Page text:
Sam Altman, co-founder of OpenAI and a pivotal figure in the field, was dismissed from his role at OpenAI, the organization behind ChatGPT. In a swift turn of events, Microsoft, OpenAI's most significant investor, quickly onboarded him.
Adding to the intrigue, Altman was reinstated as OpenAI's CEO late Tuesday, overturning the decision made by the company's board the previous week. This unexpected reversal was fueled by a concerted effort from his supporters, including colleagues and investors.
Let's delve into the sequence of these remarkable events and explore the timeline that led to this extraordinary twist.
Why was Sam Altman fired?
The board of directors at OpenAI removed co-founder and long-time CEO, Altman, from his position on Friday. The board mentioned that Altman's termination came after a thorough review process, which concluded that he had not been consistently truthful in his communications with the board. This lack of candor had hindered the board's ability to carry out its responsibilities effectively.
Soon after being fired Friday, Altman posted on X, that he “loved” his time at OpenAI and that his tenure there had been “transformative” for him.
Two days after his resignation, Altman met with the OpenAI board to discuss the possibility of returning to the company, but faced opposition from investors and the broader tech community. Unfortunately, the talks broke down on Sunday. Microsoft, OpenAI's biggest investor, moved to fill the void, hiring Altman to lead its AI research. Microsoft also hired former OpenAI president Greg Brockman, who had resigned on Friday in solidarity with Altman.
What did this mean for Microsoft?
The future of Altman and Brockman at Microsoft was uncertain as negotiations continued to bring Altman back to OpenAI. In a post on X, Altman stated that his and Nadella's priority is to ensure the success of OpenAI.
While the return to OpenAI for Altman was still uncertain, analysts believed that Microsoft would benefit as the largest investor in OpenAI. Macquarie analysts stated in a note on Monday that Microsoft is well-positioned, whether Altman returns to OpenAI or if he builds a new AI business with the hundreds of OpenAI employees who expressed interest in joining Microsoft.
The solidarity of OpenAI employees
After Altman's firing and the departure of Brockman, OpenAI employees protested. About 700 employees of the roughly 770-person company signed a letter requesting the current board to resign and Altman to be reinstated. If their demands were not met, the employees threatened to quit and join Altman at Microsoft. Ilya Sutskever, a current OpenAI board member and executive, expressed regret over his involvement in the board's actions and was among those who signed the letter.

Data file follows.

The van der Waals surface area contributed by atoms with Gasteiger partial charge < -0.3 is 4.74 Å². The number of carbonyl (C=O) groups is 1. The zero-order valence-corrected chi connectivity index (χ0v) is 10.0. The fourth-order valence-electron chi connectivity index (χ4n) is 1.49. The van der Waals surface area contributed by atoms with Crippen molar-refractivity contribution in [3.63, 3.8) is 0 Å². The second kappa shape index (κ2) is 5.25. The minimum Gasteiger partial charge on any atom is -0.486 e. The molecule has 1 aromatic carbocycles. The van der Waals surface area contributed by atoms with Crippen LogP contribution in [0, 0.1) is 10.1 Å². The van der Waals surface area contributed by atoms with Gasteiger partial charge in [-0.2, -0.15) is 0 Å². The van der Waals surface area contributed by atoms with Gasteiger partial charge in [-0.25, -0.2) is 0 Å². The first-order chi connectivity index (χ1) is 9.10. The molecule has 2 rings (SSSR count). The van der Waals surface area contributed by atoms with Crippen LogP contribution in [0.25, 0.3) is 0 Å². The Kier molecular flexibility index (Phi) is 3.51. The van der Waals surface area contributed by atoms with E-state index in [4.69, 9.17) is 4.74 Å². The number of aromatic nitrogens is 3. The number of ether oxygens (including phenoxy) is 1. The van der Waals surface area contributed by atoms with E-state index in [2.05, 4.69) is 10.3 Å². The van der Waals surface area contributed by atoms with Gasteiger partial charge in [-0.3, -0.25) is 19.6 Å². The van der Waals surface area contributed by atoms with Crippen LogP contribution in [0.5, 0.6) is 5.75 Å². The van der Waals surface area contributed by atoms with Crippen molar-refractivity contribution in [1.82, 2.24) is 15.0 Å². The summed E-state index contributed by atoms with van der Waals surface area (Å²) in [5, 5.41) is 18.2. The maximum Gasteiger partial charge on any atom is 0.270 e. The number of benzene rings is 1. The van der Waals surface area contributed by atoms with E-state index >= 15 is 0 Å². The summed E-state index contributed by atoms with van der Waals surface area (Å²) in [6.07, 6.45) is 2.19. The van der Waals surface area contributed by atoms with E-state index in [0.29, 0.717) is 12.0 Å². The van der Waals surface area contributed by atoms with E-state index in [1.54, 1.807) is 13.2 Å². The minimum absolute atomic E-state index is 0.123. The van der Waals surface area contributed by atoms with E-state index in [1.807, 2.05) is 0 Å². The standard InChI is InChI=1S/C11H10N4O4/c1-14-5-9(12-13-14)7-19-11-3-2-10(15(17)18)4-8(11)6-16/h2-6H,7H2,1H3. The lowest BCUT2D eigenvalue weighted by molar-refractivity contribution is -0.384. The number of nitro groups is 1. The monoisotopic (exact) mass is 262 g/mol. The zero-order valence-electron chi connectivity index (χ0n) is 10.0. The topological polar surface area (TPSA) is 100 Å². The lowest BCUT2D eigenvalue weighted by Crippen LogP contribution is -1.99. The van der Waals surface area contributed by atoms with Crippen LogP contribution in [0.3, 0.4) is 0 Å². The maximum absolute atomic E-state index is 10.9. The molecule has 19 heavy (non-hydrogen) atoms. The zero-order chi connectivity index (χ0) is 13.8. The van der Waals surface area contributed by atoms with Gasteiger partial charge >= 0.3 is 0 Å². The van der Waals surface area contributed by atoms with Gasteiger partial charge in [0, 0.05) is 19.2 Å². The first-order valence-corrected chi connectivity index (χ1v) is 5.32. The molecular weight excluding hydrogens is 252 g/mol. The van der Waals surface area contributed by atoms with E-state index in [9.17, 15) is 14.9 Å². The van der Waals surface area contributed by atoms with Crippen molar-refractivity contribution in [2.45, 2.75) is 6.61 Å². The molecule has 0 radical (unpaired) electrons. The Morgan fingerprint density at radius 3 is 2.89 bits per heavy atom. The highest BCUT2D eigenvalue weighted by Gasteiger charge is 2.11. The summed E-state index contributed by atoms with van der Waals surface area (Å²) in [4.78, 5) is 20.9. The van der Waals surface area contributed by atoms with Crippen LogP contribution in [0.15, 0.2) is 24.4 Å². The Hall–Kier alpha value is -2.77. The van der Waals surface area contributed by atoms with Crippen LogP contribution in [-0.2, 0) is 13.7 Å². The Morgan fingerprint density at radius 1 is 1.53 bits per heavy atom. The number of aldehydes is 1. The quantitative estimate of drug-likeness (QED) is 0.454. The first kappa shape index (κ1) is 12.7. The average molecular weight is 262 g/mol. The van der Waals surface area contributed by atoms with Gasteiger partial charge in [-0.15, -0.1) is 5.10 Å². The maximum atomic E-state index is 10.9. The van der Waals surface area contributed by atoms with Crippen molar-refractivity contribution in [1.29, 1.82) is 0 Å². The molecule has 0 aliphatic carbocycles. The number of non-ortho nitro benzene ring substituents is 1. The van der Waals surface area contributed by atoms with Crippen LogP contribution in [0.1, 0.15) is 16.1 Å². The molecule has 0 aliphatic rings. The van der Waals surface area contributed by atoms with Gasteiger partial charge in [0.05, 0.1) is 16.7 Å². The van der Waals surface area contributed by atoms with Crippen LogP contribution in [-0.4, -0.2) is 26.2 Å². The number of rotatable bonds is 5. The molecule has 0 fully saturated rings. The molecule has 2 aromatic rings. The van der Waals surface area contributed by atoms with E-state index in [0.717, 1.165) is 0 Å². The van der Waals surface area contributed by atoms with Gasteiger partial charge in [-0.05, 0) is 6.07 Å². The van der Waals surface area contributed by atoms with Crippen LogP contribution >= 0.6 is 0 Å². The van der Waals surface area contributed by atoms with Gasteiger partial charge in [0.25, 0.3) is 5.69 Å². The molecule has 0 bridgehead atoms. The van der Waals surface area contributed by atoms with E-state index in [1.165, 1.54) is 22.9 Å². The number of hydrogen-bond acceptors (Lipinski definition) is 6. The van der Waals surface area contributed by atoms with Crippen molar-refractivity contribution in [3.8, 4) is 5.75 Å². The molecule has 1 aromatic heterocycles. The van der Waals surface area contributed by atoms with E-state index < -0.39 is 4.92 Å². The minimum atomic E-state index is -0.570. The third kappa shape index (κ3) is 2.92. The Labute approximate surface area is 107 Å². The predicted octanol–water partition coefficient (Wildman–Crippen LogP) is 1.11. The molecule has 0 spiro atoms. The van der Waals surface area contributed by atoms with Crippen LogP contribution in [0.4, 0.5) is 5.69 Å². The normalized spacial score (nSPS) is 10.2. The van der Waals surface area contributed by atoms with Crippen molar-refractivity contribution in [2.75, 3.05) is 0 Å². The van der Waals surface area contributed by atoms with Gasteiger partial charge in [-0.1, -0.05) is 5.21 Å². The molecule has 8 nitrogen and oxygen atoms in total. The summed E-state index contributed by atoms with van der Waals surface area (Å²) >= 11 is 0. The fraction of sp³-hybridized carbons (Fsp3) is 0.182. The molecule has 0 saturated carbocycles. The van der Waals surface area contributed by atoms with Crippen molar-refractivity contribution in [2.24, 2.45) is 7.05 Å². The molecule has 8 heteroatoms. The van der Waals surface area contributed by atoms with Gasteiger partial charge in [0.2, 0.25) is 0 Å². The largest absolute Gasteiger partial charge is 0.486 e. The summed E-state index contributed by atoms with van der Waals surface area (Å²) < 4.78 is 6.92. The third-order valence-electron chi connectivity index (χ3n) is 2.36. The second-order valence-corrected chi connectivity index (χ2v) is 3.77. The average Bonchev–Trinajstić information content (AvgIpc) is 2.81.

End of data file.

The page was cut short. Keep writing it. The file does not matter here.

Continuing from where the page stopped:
The new interim OpenAI CEO
Emmett Shear, the co-founder of the video streaming company Twitch, posted Monday that he had been named interim CEO of OpenAI. He replaced the company’s CTO Mira Murati, who was briefly named interim CEO when Altman was fired.
Shear called the offer a “once-in-a-lifetime opportunity” and wrote on X that he has a three-point plan for his first 30 days in the role. The first step, he said, is to “hire an independent investigator to dig into the entire process leading up to this point and generate a full report.”
The turn of events
Late on Tuesday, OpenAI announced that Sam Altman has been reinstated as the company's CEO. This comes after a successful campaign by his allies, employees, and investors to reverse his ouster by the company's board last week. The board of directors will also be overhauled, with several members who had opposed Mr. Altman being removed. Adam D'Angelo, the CEO of Quora, will be the only member to remain on the board.
“We have reached an agreement in principle for Sam to return to OpenAI as CEO with a new initial board of Bret Taylor (Chair), Larry Summers, and Adam D’Angelo,”
OpenAI said in a post to X.
“We are collaborating to figure out the details. Thank you so much for your patience through this.”
OpenAI has been through a tumultuous five days which culminated in the return of Mr. Altman and Greg Brockman, the company's president, and a restructuring of the board.
The company has announced that its board of directors will be revamped and will include some notable names such as Mr. Taylor, an early Facebook officer, and former co-chief executive of Salesforce; Mr. Summers, the former Treasury Secretary; and Mr. D'Angelo.
OpenAI has also stated that Mr. Taylor will be the board Chairman. Mr. D'Angelo was leading the negotiations for the board changes, according to two sources close to the board. One of the sources also mentioned that the general framework for the changes was already in place by late Sunday.
The process of determining the composition of the board caused a delay in the decision to bring Mr. Altman back to OpenAI. The organization referred to their current board as the "initial" board, indicating that it may expand in the future.
On Tuesday, a person close to the board's deliberations stated that Tasha McCauley, Helen Toner and Mr. D'Angelo pushed for specific concessions from Mr. Altman, which included an independent investigation into his leadership of OpenAI.
According to a source familiar with the situation, Ms. Toner and Ms. McCauley ultimately agreed to resign from the board in order to give it a fresh start. They were concerned that if all members stepped down, it might imply that the board had made a mistake, even though they believed they had acted correctly.
Microsoft, which is OpenAI's largest investor, has expressed its support for the changes made in the OpenAI board. Satya Nadella, the CEO of Microsoft, stated that he was encouraged by the changes made in the OpenAI board. He called it the first essential step towards achieving more stable, well-informed, and effective governance. Nadella also suggested that Sam Altman and Greg Brockman should return to OpenAI.